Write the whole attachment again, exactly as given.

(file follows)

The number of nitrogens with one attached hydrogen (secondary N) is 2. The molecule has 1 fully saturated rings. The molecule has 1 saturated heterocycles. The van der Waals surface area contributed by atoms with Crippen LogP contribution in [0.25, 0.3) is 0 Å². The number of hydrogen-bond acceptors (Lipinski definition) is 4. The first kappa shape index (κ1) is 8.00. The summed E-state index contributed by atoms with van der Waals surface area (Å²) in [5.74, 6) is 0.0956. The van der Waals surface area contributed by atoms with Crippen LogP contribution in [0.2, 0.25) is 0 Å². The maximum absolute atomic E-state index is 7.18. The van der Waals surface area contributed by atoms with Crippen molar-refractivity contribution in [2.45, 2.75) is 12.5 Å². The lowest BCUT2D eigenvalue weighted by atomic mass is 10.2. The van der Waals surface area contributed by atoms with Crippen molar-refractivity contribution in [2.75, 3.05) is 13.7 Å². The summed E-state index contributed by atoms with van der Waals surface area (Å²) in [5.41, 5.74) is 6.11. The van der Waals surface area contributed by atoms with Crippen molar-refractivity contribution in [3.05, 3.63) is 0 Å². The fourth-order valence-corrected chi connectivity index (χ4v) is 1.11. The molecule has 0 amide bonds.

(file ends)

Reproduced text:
The number of nitrogens with one attached hydrogen (secondary N) is 2. The molecule has 1 fully saturated rings. The molecule has 1 saturated heterocycles. The van der Waals surface area contributed by atoms with Crippen LogP contribution in [0.25, 0.3) is 0 Å². The number of hydrogen-bond acceptors (Lipinski definition) is 4. The first kappa shape index (κ1) is 8.00. The summed E-state index contributed by atoms with van der Waals surface area (Å²) in [5.74, 6) is 0.0956. The van der Waals surface area contributed by atoms with Crippen LogP contribution in [0.2, 0.25) is 0 Å². The maximum absolute atomic E-state index is 7.18. The van der Waals surface area contributed by atoms with Crippen molar-refractivity contribution in [2.45, 2.75) is 12.5 Å². The lowest BCUT2D eigenvalue weighted by atomic mass is 10.2. The van der Waals surface area contributed by atoms with Crippen molar-refractivity contribution in [2.75, 3.05) is 13.7 Å². The summed E-state index contributed by atoms with van der Waals surface area (Å²) in [5.41, 5.74) is 6.11. The van der Waals surface area contributed by atoms with Crippen molar-refractivity contribution in [3.05, 3.63) is 0 Å². The fourth-order valence-corrected chi connectivity index (χ4v) is 1.11. The molecule has 0 amide bonds.